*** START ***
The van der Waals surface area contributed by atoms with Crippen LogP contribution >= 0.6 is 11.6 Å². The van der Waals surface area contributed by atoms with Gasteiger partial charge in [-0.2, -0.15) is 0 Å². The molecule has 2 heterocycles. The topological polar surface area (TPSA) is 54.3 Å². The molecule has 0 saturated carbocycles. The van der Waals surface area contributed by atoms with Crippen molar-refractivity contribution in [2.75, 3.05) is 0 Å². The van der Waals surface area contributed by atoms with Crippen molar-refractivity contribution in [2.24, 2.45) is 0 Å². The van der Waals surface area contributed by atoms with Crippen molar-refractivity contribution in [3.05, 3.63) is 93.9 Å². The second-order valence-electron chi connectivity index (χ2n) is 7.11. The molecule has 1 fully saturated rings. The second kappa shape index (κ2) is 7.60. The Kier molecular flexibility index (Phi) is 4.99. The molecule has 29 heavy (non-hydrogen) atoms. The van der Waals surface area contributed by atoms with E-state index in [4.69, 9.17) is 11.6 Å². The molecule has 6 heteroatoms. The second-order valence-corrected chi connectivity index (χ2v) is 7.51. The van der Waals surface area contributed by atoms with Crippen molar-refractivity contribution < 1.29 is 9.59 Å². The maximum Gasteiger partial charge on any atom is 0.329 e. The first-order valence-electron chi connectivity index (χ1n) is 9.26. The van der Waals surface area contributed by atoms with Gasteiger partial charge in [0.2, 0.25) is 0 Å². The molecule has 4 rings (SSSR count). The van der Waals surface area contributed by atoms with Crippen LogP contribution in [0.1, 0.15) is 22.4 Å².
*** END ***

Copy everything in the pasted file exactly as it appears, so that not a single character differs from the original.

The van der Waals surface area contributed by atoms with Crippen LogP contribution >= 0.6 is 11.6 Å². The van der Waals surface area contributed by atoms with Gasteiger partial charge in [-0.2, -0.15) is 0 Å². The molecule has 2 heterocycles. The topological polar surface area (TPSA) is 54.3 Å². The molecule has 0 saturated carbocycles. The van der Waals surface area contributed by atoms with Crippen molar-refractivity contribution in [2.75, 3.05) is 0 Å². The van der Waals surface area contributed by atoms with Crippen molar-refractivity contribution in [2.24, 2.45) is 0 Å². The van der Waals surface area contributed by atoms with Crippen molar-refractivity contribution in [3.05, 3.63) is 93.9 Å². The second-order valence-electron chi connectivity index (χ2n) is 7.11. The molecule has 1 fully saturated rings. The second kappa shape index (κ2) is 7.60. The Kier molecular flexibility index (Phi) is 4.99. The molecule has 29 heavy (non-hydrogen) atoms. The van der Waals surface area contributed by atoms with E-state index in [4.69, 9.17) is 11.6 Å². The molecule has 6 heteroatoms. The second-order valence-corrected chi connectivity index (χ2v) is 7.51. The van der Waals surface area contributed by atoms with Crippen molar-refractivity contribution < 1.29 is 9.59 Å². The maximum Gasteiger partial charge on any atom is 0.329 e. The first-order valence-electron chi connectivity index (χ1n) is 9.26. The van der Waals surface area contributed by atoms with Gasteiger partial charge in [0.2, 0.25) is 0 Å². The molecule has 4 rings (SSSR count). The van der Waals surface area contributed by atoms with Crippen LogP contribution in [0.1, 0.15) is 22.4 Å².